With San Francisco in a state of tranquillity, the attention of the Pacific Squadron was drawn to Panama. The government of New Granada had decided to levy a heavy duty on all goods passing across the Isthmus. Mervine, acting with unwonted determination, replied with a strong note pointing out that this duty was illegal under the treaty, and implying that his warships would use force to support the treaty provisions. Privately, the commodore doubted thats action would receive official approval, but he need not have worried. His apparent readiness to carry out the implied threat caused the Panamanian authorities to think better of the proposed taxation, and the Navy Department gave him unqualified support.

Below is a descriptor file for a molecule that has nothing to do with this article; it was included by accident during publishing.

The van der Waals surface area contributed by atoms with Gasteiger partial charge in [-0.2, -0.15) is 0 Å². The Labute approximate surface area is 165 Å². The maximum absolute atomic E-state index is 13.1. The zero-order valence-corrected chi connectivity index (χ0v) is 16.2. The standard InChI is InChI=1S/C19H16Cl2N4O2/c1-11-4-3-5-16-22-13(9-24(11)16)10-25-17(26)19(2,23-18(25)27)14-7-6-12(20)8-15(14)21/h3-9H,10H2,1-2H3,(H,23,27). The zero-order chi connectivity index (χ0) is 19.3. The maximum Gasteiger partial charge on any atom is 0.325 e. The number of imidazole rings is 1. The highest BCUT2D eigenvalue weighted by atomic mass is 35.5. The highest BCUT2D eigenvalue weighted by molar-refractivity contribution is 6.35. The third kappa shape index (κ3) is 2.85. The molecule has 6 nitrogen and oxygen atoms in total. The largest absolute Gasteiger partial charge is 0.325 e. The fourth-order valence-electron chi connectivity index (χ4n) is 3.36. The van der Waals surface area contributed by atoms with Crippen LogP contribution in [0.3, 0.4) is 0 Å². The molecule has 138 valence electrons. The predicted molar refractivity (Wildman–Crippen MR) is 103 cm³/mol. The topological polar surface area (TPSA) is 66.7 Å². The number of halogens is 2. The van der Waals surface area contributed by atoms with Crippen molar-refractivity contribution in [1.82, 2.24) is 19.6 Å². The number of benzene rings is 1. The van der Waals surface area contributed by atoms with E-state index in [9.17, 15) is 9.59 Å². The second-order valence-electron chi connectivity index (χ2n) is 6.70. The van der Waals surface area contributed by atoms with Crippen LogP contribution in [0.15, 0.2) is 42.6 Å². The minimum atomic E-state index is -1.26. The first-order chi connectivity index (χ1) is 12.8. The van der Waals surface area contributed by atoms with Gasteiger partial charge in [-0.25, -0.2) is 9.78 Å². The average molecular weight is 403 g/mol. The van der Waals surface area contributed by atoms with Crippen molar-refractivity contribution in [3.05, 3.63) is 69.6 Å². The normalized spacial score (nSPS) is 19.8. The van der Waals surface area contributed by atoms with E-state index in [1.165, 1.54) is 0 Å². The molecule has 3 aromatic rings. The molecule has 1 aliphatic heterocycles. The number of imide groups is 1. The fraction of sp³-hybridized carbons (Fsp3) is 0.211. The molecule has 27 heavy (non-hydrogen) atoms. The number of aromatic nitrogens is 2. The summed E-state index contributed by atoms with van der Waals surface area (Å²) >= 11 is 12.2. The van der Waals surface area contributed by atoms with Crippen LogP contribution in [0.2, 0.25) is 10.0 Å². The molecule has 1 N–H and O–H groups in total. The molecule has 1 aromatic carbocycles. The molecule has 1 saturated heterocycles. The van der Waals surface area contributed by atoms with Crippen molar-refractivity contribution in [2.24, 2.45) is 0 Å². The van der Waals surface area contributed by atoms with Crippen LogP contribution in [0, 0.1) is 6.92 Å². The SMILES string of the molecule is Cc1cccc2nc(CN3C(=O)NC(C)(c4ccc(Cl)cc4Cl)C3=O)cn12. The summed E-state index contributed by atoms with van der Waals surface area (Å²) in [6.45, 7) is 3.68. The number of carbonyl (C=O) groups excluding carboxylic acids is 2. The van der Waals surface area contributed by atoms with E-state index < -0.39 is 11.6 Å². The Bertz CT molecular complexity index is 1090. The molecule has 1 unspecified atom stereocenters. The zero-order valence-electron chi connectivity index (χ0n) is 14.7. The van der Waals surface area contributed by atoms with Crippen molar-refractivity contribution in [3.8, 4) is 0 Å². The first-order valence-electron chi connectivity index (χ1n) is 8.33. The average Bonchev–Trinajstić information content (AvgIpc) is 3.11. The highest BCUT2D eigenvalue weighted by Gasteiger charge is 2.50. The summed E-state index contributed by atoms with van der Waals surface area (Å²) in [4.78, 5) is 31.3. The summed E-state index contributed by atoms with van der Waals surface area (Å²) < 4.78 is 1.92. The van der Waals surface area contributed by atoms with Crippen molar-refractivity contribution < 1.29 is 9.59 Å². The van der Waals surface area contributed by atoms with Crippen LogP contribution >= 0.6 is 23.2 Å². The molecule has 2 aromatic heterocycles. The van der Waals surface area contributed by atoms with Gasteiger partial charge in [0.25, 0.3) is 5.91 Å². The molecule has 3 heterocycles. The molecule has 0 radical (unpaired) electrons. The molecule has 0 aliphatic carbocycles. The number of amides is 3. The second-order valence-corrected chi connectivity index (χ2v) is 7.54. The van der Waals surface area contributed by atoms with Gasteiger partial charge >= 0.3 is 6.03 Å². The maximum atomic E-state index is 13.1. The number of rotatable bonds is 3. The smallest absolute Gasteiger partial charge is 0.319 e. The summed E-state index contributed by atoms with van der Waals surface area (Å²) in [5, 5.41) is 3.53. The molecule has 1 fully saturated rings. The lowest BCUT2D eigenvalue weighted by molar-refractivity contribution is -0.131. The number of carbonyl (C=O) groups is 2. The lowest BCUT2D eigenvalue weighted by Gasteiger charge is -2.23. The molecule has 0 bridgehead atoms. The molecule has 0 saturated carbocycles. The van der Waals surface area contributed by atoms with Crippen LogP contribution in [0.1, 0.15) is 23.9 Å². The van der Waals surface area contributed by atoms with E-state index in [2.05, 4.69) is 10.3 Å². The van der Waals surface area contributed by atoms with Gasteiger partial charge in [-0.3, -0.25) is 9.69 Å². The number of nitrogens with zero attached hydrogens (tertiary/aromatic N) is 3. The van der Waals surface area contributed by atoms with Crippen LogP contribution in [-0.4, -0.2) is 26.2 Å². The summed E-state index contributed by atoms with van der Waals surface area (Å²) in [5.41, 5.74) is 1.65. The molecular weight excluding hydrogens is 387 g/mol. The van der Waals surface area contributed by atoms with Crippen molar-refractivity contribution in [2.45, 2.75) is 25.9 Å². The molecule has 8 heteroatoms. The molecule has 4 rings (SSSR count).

As Commodore Mervine's cruise neared its end, he was forced to consider the fitness of his flagship to make the long passage to the Atlantic coast. The poor work done by the New York Navy Yard in fitting out the old Independence for her Pacific cruise had become apparent long since, and Mervine concluded that the razee was neither able to face Cape Horn seas, nor worth the expense of a major overhaul. Secretary of the Navy Isaac Toucey concurred, and Mervine p109 was ordered to turn the Independence over to the commandant at Mare Island for use as a receiving ship. He and his ship's company were transported to Panama, crossed the Isthmus by rail, and returned to the Atlantic coast of the United States from Aspinwall in a naval vessel. Some months earlier, the officers and men of the St. Mary's had returned home in the same manner, after having been relieved by a new crew sent across the Isthmus. However, neither Mervine nor his subordinates had originated this practice, which was to become the usual method of relieving time-expired men of the Pacific Squadron. Commodore Thomas ap Catesby Jones had advocated it some eight years earlier.